This study explored the validity of an attentional account for the involvement of the left intraparietal sulcus (IPS) in visual STM tasks. This account considers that during STM tasks, the IPS acts as an attentional modulator, maintaining activation in long-term memory networks that underlie the initial perception and processing of the specific information to be retained. In a recognition STM paradigm, we presented sequences of unfamiliar faces and instructed the participants to remember different types of information: either the identity of the faces or their order of presentation. We hypothesized that, if the left IPS acts as an attentional modulator, it should be active in both conditions, but connected to different neural networks specialized in serial order or face identity processing. Our results showed that the left IPS was activated during both order and identity encoding conditions, but for different reasons. During order encoding, the left IPS showed functional connectivity with order processing areas in the right IPS, bilateral premotor and cerebellar cortices, reproducing earlier results obtained in a verbal STM experiment. During identity encoding, the left IPS showed preferential functional connectivity with right temporal, inferior parietal and medial frontal areas involved in detailed face processing. These results not only support an attentional account of left IPS involvement in visual STM, but given their similarity with previous results obtained for a verbal STM task, they further highlight the importance of the left IPS as an attentional modulator in a variety of STM tasks. [less ▲]

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See detailMapping the updating process: common and specific brain activations across different versions of the running span task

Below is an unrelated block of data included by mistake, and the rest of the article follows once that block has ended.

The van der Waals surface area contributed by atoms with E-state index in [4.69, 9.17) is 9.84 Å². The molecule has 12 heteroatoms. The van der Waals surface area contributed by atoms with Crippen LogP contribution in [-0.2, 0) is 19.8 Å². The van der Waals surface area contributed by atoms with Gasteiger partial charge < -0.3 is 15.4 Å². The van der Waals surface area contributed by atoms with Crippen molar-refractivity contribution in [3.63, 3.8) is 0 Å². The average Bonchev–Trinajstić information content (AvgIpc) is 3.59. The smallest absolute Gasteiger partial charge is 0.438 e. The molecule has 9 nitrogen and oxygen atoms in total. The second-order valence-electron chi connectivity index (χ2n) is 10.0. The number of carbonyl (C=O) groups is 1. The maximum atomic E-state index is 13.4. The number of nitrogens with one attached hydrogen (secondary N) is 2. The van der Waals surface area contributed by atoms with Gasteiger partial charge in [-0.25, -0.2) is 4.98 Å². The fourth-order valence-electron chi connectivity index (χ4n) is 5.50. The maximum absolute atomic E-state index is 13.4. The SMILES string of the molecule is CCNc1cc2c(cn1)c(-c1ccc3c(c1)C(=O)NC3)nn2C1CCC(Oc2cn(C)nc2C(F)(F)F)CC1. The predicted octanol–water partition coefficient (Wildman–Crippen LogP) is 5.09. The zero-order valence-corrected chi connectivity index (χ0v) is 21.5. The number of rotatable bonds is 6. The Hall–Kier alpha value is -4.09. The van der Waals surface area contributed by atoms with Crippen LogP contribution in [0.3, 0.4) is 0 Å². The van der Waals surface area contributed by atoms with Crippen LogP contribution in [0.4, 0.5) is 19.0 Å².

Collette, Fabienne ULg; Van der Linden, Martial ULg; Laureys, Steven ULg et al

in Cortex : A Journal Devoted to the Study of the Nervous System & Behavior (2007), 43(1), 146-158

Neuroimaging studies exploring the neural substrates of executive functioning have only rarely investigated whether the non-executive characteristics of the experimental executive tasks could contribute ... [more ▼]

Neuroimaging studies exploring the neural substrates of executive functioning have only rarely investigated whether the non-executive characteristics of the experimental executive tasks could contribute to the observed brain activations. The aim of this study was to determine cerebral activity in three different tasks involving the updating executive function. The experimental updating tasks required subjects to process strings of items (respectively letters, words, and sounds) of unknown lengths, and then to recall or identify a specific number of presented items. Conjunction and functional connectivity analyses demonstrated that the cerebral areas activated by all three experimental tasks are the left frontopolar cortex, bilateral dorsolateral prefrontal and premotor cortex, bilateral intraparietal sulcus, right inferior parietal lobule and cerebellum. Some regions of this network appear to be more specific to each updating task. These results clearly indicate that the neural substrates underlying a specific executive process (in this case, updating) are modulated by the exact requirements of the task (such as the material to process or the kind of response) and the specific cognitive processes associated with updating. [less ▲]